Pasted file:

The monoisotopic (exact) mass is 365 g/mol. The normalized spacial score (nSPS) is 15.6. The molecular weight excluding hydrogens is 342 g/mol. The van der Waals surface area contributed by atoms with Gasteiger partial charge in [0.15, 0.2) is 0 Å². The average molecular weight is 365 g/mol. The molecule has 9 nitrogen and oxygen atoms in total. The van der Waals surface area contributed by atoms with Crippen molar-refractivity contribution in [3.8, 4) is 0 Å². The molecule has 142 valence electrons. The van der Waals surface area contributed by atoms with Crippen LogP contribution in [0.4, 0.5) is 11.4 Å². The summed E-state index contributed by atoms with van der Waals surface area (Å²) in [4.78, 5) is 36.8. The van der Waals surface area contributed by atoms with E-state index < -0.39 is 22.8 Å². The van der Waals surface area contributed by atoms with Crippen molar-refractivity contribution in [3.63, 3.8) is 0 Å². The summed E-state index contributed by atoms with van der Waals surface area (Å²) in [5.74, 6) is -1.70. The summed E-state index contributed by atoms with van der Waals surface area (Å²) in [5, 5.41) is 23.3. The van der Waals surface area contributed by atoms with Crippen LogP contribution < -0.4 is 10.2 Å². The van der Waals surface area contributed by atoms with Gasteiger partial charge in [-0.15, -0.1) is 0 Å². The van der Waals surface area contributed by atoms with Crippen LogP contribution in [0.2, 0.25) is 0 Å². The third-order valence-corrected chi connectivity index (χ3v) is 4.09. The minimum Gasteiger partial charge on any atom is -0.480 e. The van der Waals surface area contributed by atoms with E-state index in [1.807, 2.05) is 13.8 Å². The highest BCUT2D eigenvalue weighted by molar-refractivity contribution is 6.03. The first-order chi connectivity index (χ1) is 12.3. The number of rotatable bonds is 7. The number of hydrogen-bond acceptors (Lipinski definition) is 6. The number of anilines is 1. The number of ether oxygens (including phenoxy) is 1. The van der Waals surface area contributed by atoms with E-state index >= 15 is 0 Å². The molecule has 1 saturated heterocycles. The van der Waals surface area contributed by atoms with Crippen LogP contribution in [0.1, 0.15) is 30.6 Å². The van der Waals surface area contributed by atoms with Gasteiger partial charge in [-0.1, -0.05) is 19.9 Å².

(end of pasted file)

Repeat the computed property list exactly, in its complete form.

The monoisotopic (exact) mass is 365 g/mol. The normalized spacial score (nSPS) is 15.6. The molecular weight excluding hydrogens is 342 g/mol. The van der Waals surface area contributed by atoms with Gasteiger partial charge in [0.15, 0.2) is 0 Å². The average molecular weight is 365 g/mol. The molecule has 9 nitrogen and oxygen atoms in total. The van der Waals surface area contributed by atoms with Crippen molar-refractivity contribution in [3.8, 4) is 0 Å². The molecule has 142 valence electrons. The van der Waals surface area contributed by atoms with Crippen LogP contribution in [0.4, 0.5) is 11.4 Å². The summed E-state index contributed by atoms with van der Waals surface area (Å²) in [4.78, 5) is 36.8. The van der Waals surface area contributed by atoms with E-state index < -0.39 is 22.8 Å². The van der Waals surface area contributed by atoms with Crippen molar-refractivity contribution in [3.63, 3.8) is 0 Å². The summed E-state index contributed by atoms with van der Waals surface area (Å²) in [5.74, 6) is -1.70. The summed E-state index contributed by atoms with van der Waals surface area (Å²) in [5, 5.41) is 23.3. The van der Waals surface area contributed by atoms with Crippen LogP contribution < -0.4 is 10.2 Å². The van der Waals surface area contributed by atoms with Gasteiger partial charge in [-0.15, -0.1) is 0 Å². The van der Waals surface area contributed by atoms with Crippen LogP contribution in [0.2, 0.25) is 0 Å². The third-order valence-corrected chi connectivity index (χ3v) is 4.09. The minimum Gasteiger partial charge on any atom is -0.480 e. The van der Waals surface area contributed by atoms with E-state index in [1.807, 2.05) is 13.8 Å². The highest BCUT2D eigenvalue weighted by molar-refractivity contribution is 6.03. The first-order chi connectivity index (χ1) is 12.3. The number of rotatable bonds is 7. The number of hydrogen-bond acceptors (Lipinski definition) is 6. The number of anilines is 1. The number of ether oxygens (including phenoxy) is 1. The van der Waals surface area contributed by atoms with E-state index >= 15 is 0 Å². The molecule has 1 saturated heterocycles. The van der Waals surface area contributed by atoms with Crippen LogP contribution in [0.1, 0.15) is 30.6 Å². The van der Waals surface area contributed by atoms with Gasteiger partial charge in [-0.1, -0.05) is 19.9 Å².